Why is this necessary? Because dogs, Pitbull puppies included, of course, have a heightened sense of smell.
You may think the spill is clean and odor-free, but to a dog’s sensitive nose, the mess is still there – even at a molecular level. The role of enzymatic cleaners is to break down everything, even the molecules so it was almost like the mess never happened there and it won’t interfere with the training process any further.
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Steps to Potty Training Your Pitbull Puppy
Before we give you a step-by-step on potty training, it’s important that we introduce the two types.
You can either use a crate or not. We advise our readers to utilize a crate because crate training is more than just a potty training support method, but it carries more benefits as well.
Crate training can be used for socialization – if it’s done the right way. When you first bring your Pitbull puppy home, it can be overwhelming for him.
When you let your friends and family members come over to meet your Pitbull puppy in an effort to socialize him, it’s a good idea to give him a safe space where he can retreat, and that is where crate training comes in as well.
Crate training is especially handy for those that leave the house for work. Your Pitbull puppy needs a place of confinement where he feels happy and relaxed.
The crate is also a safety precaution for your pup as well because he could get up to stuff, destroy your furniture and ingest dangerous items around the house without your supervision.
How does crate training come into play during potty training?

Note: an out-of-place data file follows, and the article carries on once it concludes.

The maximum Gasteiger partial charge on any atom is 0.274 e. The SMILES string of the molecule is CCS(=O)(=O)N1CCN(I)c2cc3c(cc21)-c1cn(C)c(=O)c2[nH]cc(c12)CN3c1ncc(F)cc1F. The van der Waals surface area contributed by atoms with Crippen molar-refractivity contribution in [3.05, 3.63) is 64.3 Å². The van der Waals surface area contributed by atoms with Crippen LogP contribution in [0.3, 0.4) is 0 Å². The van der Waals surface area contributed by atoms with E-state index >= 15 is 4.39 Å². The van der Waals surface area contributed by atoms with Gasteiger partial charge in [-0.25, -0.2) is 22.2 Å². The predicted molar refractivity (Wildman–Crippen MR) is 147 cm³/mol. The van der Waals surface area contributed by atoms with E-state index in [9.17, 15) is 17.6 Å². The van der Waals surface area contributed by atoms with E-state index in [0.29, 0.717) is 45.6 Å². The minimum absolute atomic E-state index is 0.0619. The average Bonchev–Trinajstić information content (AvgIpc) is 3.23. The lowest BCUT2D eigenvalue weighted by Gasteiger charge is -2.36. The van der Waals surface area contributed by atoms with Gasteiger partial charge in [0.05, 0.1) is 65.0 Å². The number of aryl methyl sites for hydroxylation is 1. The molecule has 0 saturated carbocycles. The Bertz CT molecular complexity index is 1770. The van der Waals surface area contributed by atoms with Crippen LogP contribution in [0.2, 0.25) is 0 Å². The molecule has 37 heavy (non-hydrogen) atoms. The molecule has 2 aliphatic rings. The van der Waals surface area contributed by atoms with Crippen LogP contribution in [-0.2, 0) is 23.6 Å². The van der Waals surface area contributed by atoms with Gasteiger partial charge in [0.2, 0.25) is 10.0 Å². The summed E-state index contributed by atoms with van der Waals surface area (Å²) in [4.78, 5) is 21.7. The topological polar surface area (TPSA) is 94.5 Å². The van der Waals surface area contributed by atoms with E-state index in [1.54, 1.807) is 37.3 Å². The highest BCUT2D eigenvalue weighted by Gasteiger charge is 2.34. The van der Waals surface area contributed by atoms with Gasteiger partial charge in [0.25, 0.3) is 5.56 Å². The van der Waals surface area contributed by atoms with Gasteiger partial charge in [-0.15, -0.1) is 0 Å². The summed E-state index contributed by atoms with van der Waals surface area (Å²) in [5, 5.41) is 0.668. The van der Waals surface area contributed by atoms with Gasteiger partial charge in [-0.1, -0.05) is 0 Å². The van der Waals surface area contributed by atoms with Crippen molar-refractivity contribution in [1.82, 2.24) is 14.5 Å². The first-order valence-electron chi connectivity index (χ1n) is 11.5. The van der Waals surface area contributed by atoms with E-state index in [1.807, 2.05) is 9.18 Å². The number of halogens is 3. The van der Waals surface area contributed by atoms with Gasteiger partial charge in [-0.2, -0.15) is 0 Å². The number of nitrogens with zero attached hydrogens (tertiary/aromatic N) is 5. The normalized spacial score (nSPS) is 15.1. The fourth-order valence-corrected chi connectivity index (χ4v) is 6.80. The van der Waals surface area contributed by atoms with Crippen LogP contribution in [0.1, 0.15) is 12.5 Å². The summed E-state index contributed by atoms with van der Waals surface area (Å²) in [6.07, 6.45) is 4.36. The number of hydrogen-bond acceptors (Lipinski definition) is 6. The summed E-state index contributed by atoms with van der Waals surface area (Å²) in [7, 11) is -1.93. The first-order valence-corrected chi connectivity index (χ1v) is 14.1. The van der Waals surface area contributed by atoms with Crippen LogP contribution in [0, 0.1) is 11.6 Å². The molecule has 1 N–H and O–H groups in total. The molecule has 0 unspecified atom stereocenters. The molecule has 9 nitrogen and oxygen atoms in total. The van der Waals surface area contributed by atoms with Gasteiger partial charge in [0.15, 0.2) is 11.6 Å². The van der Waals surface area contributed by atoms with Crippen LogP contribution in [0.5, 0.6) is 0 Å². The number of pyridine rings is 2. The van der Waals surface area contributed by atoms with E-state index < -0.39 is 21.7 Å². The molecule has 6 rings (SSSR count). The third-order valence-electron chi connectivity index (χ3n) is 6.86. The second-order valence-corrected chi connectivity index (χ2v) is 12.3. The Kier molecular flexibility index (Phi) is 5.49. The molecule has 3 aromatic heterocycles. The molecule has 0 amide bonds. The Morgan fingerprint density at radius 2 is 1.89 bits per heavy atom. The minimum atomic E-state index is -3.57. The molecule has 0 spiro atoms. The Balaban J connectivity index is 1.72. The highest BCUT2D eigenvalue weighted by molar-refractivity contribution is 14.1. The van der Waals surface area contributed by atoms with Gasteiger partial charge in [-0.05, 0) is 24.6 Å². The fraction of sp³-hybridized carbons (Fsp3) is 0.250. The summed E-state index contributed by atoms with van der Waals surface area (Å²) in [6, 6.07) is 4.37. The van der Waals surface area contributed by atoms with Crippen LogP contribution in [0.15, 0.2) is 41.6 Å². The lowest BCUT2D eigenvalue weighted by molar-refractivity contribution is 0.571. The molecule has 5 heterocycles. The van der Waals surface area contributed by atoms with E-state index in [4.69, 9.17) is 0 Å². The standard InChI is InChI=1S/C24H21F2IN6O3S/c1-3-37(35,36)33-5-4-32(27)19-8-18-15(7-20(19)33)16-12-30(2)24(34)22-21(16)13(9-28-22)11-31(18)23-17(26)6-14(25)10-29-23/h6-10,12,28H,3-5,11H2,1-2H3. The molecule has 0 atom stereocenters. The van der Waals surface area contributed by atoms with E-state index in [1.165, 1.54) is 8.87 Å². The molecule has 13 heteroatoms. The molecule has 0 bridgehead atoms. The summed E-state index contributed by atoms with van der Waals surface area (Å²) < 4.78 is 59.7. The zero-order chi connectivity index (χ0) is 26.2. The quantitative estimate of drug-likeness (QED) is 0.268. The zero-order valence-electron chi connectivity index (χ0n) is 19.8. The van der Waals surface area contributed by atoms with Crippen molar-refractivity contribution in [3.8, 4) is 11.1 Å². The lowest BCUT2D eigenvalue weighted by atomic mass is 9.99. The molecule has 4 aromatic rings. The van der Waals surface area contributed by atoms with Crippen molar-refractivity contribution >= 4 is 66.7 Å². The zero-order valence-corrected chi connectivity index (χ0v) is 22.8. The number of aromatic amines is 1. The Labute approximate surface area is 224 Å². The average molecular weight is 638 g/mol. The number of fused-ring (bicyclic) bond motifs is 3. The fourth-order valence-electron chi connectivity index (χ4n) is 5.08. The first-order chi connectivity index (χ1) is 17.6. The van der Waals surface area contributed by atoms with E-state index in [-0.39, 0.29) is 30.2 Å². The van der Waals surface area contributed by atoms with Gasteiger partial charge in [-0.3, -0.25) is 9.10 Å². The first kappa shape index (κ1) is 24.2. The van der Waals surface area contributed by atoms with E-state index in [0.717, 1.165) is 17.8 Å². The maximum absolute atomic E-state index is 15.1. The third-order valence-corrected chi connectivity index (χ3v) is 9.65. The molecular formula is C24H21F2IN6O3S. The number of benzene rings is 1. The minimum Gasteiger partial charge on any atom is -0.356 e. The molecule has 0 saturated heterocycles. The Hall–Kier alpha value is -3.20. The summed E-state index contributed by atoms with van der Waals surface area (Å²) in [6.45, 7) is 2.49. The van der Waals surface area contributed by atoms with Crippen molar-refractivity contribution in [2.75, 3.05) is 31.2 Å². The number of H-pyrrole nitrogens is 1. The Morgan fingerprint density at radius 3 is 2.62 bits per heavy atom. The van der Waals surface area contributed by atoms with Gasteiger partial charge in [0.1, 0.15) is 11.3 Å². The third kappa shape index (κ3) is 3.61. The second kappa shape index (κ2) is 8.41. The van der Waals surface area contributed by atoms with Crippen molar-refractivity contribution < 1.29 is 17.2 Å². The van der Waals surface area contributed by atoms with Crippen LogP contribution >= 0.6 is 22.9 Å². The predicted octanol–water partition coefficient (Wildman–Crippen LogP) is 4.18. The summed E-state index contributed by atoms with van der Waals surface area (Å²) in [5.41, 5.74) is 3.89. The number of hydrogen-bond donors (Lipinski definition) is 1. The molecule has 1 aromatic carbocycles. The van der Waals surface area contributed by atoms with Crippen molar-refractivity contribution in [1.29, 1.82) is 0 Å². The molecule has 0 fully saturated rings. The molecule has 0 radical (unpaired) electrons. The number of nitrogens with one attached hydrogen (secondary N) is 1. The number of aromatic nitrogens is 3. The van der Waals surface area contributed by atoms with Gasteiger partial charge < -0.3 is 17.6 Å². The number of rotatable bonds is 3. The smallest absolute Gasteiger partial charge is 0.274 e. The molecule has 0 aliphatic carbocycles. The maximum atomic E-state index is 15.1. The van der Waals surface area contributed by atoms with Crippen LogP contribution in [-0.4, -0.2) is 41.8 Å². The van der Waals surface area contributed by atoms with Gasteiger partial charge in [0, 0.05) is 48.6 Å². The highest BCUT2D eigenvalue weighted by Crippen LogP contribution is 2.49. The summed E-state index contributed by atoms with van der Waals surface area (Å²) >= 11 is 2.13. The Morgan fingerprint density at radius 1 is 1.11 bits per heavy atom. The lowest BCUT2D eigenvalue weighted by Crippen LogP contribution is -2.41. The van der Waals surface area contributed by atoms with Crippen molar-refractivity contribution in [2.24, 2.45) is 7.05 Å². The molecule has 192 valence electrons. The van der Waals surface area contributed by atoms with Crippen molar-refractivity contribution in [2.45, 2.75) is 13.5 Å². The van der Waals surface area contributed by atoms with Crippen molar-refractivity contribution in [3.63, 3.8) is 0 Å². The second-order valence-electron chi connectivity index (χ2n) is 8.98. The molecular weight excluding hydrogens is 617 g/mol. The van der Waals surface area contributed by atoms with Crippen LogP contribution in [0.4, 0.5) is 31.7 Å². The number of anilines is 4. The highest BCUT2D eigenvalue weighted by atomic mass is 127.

Well, it gives owners more control over the dog’s roaming area, which can limit accidents, and it can teach the Pitbull puppy to hold it.
However, puppies can only hold for the number of months old he is plus one, so we do not suggest pushing the limits. For example, if your Pitbull puppy is 4 months old, he can only hold it for 5 hours at most.
Just because your pitty pup can hold it for that long, it doesn’t mean he should every time. That limit should only be reached during unavoidable circumstances or your Pitbull puppy could develop urinary issues such as UTIs. What if the dog barks excessively in a crate? There are some tips to follow to get a dog to stop barking in a crate.
Take them Outside to the Same Spot as Often as Possible
Some pitbull puppies may need to go every half an hour or so or immediately after meals at the very least.
The younger the puppy is, the smaller the bladder, which means it can’t hold it as long.
For those who train inside and outside of the house, letting them know where the puppy pads are in your home is just as important as taking them outdoors to the same spot.
The logic we mentioned above about puppies and dogs, in general, returning to the same spot to do their business can work to your advantage.
Because the odor of its previous bathroom break is still there and you’re taking him to the same spot saying the same keyword, your pup will be potty trained in no time.